New Jersey’s Department of Environmental Protection released an official plan to achieve the state’s goal of reducing carbon emissions.

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Posted on EVANNEX on November 08, 2020 by Charles Morris

California has long been an e-mobility trendsetter. Will the state’s recent move to set a date for the end of ICE sales spur other US states to do the same? 

Above: Model 3 parked at a Tesla Supercharger (Source: Tesla)

New Jersey’s Department of Environmental Protection (DEP) recently released an official “road map” to achieve the state’s goal of reducing carbon emissions by 80% by 2050. In order to reach this objective, officials said, the state needs to put at least 110,000 new EVs on the road every year through 2025, and to phase out fossil fuel burners by 2035. According to the plan, utility regulators and other state agencies need to “facilitate a complete transition away from gasoline-powered vehicles.”

Of course, road maps and proposals, like concept vehicles, can only present a vision of a possible future—any concrete policy would require action by the state’s Governor and/or legislature.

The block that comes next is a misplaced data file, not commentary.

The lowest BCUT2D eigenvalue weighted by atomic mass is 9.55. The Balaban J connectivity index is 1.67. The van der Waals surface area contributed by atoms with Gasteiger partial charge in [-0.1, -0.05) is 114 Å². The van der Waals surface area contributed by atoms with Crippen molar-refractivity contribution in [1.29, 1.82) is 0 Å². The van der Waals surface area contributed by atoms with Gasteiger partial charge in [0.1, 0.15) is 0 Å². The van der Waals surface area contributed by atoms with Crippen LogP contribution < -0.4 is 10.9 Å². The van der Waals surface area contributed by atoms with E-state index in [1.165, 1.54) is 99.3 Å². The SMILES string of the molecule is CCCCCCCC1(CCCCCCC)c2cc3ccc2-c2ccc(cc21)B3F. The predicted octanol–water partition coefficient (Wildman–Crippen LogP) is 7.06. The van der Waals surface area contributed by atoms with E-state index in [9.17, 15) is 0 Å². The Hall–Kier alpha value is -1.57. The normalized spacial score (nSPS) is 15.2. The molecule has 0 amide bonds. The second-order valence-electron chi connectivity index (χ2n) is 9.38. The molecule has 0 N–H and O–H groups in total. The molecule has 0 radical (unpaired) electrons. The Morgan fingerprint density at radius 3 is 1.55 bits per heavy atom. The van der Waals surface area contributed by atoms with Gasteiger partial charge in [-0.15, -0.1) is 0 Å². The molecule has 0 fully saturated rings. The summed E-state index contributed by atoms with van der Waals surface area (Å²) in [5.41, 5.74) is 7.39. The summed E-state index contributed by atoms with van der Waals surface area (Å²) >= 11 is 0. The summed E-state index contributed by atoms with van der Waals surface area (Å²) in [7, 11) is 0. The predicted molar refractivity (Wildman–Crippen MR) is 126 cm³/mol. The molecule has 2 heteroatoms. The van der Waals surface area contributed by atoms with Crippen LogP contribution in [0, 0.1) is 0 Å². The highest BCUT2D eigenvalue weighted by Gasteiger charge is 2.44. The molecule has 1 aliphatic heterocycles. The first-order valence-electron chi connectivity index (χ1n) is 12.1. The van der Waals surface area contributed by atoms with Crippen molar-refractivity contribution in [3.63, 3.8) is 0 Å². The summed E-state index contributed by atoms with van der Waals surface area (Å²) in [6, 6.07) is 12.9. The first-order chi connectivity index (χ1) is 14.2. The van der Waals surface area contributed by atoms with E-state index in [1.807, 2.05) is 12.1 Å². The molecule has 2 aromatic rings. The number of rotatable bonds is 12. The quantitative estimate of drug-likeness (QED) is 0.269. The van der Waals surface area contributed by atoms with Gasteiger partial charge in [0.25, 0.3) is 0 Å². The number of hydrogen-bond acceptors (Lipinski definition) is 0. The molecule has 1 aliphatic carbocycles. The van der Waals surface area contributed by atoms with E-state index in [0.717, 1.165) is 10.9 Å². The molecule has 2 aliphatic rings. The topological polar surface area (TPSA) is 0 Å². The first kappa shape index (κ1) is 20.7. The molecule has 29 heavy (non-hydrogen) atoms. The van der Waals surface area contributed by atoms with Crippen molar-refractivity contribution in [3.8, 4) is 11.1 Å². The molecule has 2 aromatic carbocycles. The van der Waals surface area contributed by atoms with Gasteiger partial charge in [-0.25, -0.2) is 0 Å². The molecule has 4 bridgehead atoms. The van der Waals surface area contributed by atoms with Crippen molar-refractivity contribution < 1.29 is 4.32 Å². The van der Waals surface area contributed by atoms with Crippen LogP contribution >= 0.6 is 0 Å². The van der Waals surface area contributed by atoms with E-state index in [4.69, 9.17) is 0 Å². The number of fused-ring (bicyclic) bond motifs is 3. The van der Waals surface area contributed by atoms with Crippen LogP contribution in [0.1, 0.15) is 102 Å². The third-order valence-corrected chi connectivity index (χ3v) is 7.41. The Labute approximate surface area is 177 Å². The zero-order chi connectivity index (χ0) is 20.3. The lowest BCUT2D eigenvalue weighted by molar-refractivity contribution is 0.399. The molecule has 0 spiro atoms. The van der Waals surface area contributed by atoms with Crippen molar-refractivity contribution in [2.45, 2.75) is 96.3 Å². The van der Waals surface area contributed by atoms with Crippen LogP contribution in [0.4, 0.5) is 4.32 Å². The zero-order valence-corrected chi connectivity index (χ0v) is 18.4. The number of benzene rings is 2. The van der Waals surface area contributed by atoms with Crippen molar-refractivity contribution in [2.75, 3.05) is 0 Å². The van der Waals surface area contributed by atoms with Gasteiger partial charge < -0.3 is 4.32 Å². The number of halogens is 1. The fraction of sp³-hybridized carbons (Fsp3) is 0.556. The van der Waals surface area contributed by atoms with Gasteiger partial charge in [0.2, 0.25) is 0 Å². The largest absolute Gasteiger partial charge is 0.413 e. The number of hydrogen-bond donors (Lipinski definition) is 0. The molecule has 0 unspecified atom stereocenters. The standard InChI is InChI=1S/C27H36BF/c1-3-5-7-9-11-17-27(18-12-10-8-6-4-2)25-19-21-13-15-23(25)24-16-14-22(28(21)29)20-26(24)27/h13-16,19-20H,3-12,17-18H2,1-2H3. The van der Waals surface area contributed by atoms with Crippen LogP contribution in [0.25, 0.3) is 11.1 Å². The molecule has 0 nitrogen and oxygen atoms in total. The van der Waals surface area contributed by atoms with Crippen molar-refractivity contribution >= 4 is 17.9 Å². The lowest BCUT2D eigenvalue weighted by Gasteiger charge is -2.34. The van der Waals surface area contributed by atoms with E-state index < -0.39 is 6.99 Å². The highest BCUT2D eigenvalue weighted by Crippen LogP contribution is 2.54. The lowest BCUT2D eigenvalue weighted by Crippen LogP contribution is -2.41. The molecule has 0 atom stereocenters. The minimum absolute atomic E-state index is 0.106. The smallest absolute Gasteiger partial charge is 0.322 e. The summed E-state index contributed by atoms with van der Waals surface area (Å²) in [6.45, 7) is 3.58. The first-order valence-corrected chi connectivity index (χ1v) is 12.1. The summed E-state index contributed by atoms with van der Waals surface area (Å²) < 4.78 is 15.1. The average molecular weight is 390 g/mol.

New Jersey’s Democratic Governor Phil Murphy has not specifically endorsed any ban, but he did describe the road map as “a call to action for all of us in government and in New Jersey to roll up our sleeves and craft the next generation of climate-focused laws and policies.”

New Jersey’s legislature has been “pretty willing to entertain clean energy initiatives,” according to Pam Frank, CEO of EV advocacy group ChargEVC. She seems to think a fossil ban has a chance of becoming a reality. “Two years ago, I would’ve said, are you crazy? We can’t even talk about a ban. I think that’s a conversation today,” she said.

Bans have been under discussion in a couple of other states. Washington’s legislature considered a 2030 ban earlier this year, but the bill failed to pass. Colorado officials have also developed a plan that includes a zero-emissions mandate, but it did not specify a timeline.

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This article originally appeared in Charged. Author: Charles Morris. Source: E&E News